|Place of Birth||Liverpool|
|Place of Death||Lancaster|
Born in Liverpool into a Quaker family, Jonathan Binns (1785-1871) was the son of Mary Binns, née Albright, and Jonathan Binns (1747-1818), a medical doctor and one of only two Liverpool persons who signed the first list of the Abolitionists of Slavery. The younger Jonathan was educated at the Ackworth School ‘for Friends not in affluent circumstances’, where his father was Superintendent for a time (1795-1804), before he resumed his medical career. Jonathan was for some years a practical agriculturalist, having been apprenticed to a farmer by his father. Described as having 'an extensive and long experience in rural economy and farming' (The Monthly Review, 1838), he was elsewhere noted as ‘a failed farmer’ having ceased that activity by 1819. However, he remained known for his interest in shorthorn cattle and his publications on agricultural topics, including a pamphlet entitled Cornlaws Superseded by Improved Agriculture (Lancaster: Milner, 1839) and his Notes on the Agriculture of Lancashire with Suggestions for its Improvement (Preston: Dobson and Son, 1851). After his farming career he practised as a surveyor, combining that activity with his talent as a lithographer to produce, inter alia, an important map of Lancaster (1825), based on a survey made in 1821. He also acted as a land agent.
In 1835 Binns was appointed as assistant agricultural commissioner to the Irish Poor Inquiry. He travelled throughout the country during two visits in 1835 and 1836, and participated in the commissioners’ close examination of conditions. Shortly afterwards he published The Miseries and Beauties of Ireland (two volumes, 1837) on the state of agriculture, the conditions and habits of Irish people and on possible means of establishing economic prosperity in Ireland. The work, which provides a valuable parallel account to the official Reports from the Commissioners, was dedicated to Queen Victoria and illustrated with lithographs of the author’s drawings. His wide-ranging interests included local history and he was one of the original members of the Lancaster Literary, Scientific and Natural History Society.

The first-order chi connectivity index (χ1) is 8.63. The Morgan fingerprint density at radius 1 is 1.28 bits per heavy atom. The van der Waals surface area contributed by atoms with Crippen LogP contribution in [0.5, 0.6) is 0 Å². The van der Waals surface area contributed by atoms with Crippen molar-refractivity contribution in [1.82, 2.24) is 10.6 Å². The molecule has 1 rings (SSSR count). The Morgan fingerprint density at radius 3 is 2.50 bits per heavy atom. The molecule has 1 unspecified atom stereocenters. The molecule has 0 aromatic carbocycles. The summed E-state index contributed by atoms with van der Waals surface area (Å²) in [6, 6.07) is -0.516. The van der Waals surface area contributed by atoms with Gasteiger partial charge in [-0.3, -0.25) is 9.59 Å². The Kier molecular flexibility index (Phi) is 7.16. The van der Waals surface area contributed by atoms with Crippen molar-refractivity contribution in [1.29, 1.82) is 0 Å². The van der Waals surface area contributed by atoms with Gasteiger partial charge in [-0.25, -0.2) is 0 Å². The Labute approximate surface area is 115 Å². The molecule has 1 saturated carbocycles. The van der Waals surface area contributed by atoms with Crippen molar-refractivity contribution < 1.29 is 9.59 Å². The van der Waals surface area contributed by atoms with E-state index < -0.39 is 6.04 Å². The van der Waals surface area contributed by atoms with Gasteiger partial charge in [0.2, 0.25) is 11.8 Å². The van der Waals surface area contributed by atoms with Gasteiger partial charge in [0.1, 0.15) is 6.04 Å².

He and Rachel Stickney or Streknay (1789-1817) married in 1809 and had several daughters and sons. One of these, William Binns (1812-1848), was an artist of merit and a surveyor of railways, another was general manager for George Stephenson’s mining company.
T. Cann Hughes, ‘A Lancaster literary family’, The Manchester Quarterly, July-Sept. 1932.
Eveline B. Saxton, ‘The Binns family of Liverpool and the Binns Collection in the Liverpool Public Library’, Transactions of the Historic Society of Lancashire and Cheshire, vol. 111 (1959), 167-180.
- The Miseries and Beauties of Ireland. By John Binns, Assistant Agricultural Commissioner on the late Irish Poor Enquiry. (Author of travel text)
Abbey of Inch (Draughtsman, Author of travel text)
Cairn on Slieve Guillien (Draughtsman, Author of travel text)
Rath at Clones (Draughtsman, Author of travel text)
Ruins of Devenish Isle (Draughtsman, Author of travel text)
Owen Gray’s Farm House (Draughtsman, Author of travel text)
Holy Well and Altars at Tubernault (Draughtsman, Author of travel text)
Barney Mangin’s Cabin (Draughtsman, Author of travel text)
Cahir Castle (Draughtsman, Author of travel text)